How can both love and violence be said to be victorious in Romeo and Juliet?
I guess that I would have a slight problem with the idea of them being "victorious" in the drama. They are present and even prominent. A stronger case can be made for love being victorious, then violence. In the instance of the latter, Romeo has to embrace violence in honor of his friend, Juliet views the dagger and the potion as violence to self, and both of them to a great extent seek to dissolve their family bonds with as much emotional violence as possible. Love is a force that is also present, if one takes that the feelings that both feel are examples of love. There is also a certain amount of love felt towards the young people by the Friar and the Nurse. These emotions are certainly present throughout the play. To say that they are victorious might be a bit of a stretch. Violence is not entirely victorious in the play because, frankly, nothing seems to be gained through the acts of violence. The people who are dead through violence did not die glorious deaths because of violence. Their deaths are not a confirmation nor negation of violence in the first place. In terms of love, a stronger case can be made for it to be victorious. The critical point here is that one has to make sure that love is the experience felt by the young people. If one makes this case, then love can be said as being victorious to an extent. The families put aside their hostility, the children are together, and the Friar and Nurse are acknowledged for their loyalties to the kids. Yet, the fundamental issue here is whether they are in love. They might be infatuated with one another and they might be immersed in the shallow conception of emotion, intense feelings that might resemble love, but not actually be love. I think that this is where one might have to stand on this issue, as well. Short form: The statement has some clarification required.
Shakespeare was a master of antithesis. Since he pits ideas against each other, victory does not seem to be the objective.
One must realize that both Romeo and Juliet prefer eternal damnation (since they lived in a Catholic society and suicide is a mortal sin) than to live in their world of hatred and violence. These two young people have been taught to hate each other from birth yet nobody seems to know why. Verona itself is divided into these loyalties.
Is the play then about love or is it about hate which affects all who live in this violent world? Or both?
Is Shakespeare using Verona as a microcosm of irrational hatred. He obviously abhors war. One only has to read the histories to know this.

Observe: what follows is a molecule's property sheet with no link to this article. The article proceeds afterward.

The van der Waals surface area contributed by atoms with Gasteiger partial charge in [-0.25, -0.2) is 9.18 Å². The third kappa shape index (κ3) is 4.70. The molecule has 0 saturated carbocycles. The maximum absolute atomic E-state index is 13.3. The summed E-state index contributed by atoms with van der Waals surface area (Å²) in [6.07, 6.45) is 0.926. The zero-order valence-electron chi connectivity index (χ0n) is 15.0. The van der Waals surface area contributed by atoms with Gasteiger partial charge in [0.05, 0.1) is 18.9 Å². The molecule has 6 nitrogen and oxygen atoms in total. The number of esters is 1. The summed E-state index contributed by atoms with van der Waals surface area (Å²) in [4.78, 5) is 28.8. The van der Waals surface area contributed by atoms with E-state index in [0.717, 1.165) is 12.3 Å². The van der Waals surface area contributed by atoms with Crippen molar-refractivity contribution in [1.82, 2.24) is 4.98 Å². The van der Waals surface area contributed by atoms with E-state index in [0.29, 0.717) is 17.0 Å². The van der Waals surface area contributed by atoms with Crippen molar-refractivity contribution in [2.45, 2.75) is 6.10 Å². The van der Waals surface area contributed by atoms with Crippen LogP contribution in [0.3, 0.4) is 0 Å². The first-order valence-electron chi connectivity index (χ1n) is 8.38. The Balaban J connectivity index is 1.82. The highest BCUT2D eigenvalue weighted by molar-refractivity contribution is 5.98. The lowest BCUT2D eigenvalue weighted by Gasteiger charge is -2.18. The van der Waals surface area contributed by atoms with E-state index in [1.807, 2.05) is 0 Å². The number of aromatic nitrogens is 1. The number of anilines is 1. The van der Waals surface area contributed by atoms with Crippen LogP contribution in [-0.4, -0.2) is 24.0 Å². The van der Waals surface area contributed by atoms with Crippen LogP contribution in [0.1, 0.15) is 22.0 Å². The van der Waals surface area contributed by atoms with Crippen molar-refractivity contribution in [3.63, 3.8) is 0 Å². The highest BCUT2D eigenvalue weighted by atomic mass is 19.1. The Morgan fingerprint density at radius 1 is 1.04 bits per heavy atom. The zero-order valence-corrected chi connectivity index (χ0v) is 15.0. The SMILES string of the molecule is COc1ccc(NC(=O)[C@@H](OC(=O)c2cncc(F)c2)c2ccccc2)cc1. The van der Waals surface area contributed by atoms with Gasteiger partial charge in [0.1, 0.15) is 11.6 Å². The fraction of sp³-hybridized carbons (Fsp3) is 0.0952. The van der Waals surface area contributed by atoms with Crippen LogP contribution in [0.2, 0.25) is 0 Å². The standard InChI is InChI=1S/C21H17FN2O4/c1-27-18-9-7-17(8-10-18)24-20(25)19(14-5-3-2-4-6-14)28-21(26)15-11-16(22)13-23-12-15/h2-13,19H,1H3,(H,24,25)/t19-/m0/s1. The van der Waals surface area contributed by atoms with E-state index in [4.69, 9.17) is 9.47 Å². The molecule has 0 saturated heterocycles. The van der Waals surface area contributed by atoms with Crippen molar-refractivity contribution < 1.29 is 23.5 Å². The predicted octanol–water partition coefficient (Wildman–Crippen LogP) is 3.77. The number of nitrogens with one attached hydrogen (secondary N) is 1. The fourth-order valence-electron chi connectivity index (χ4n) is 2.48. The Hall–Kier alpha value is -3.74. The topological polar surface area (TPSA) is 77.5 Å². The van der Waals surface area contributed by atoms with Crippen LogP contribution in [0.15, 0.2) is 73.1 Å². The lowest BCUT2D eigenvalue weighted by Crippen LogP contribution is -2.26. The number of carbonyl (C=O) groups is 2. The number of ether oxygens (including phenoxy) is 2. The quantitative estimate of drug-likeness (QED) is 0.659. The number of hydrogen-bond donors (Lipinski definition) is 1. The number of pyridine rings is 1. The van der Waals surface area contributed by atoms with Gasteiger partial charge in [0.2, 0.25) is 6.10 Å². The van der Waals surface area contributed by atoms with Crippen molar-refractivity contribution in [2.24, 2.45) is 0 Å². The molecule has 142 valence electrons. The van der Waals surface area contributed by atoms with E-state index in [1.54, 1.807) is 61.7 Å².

Who are the victims of this conflict in the play? Tybalt is a victim of this irrational hatred. Mercutio is caught up on behalf of his friend. Paris dies because he loves Juliet. Romeo commits suicide because he acts before he thinks and Juliet seems to feel that she has no choice but to join her husband.
The sad thing is that none of these young people know why they die. If the adults know, they don't tell us but finally put their pride aside.
So does love win or violence win or does anybody win?. Does the society learn from the sacrifices made by the youth in their society or do they fall back into the same old ways of hatred resulting in further violence?
Got to admit Shakespeare gives us a lot to think about.
A case could be made for either love or violence being the victor in the play. But I would say that love wins in the end. Violence is definitely a contender though. Tybalt is a hot-tempered young man, prideful, and eager to fight. His challenge to Romeo results in Mercutio's death. Romeo submits to violence when he avenges his friend's death. Lord Capulet submits to violence when he loses his temper with Juliet when she refuses to marry Paris. Both Romeo and Juliet submit to self-inflicted violence at the end of the play as the only solution to their "star-crossed" love.
Yet, I think love wins in the end. Romeo and Juliet's love remains strong throughout the end of the play. Shakespeare presents this love as beautiful and good, despite its turbulent setting. Through this love, Juliet matures into a thoughtful, independent young woman who remains loyal to her husband, despite her nurse's counseling to do otherwise.
Their deaths, though tragic, are not a total loss. At the end of the play, Lord Capulet says to Monague:
O brother Montague, give me thy hand.
This is my daughter's jointure for no more
Can I demand.
Romeo and Juliet's deaths were the price for the "glooming peace" established at the end of the play. The violence between the two families will now cease.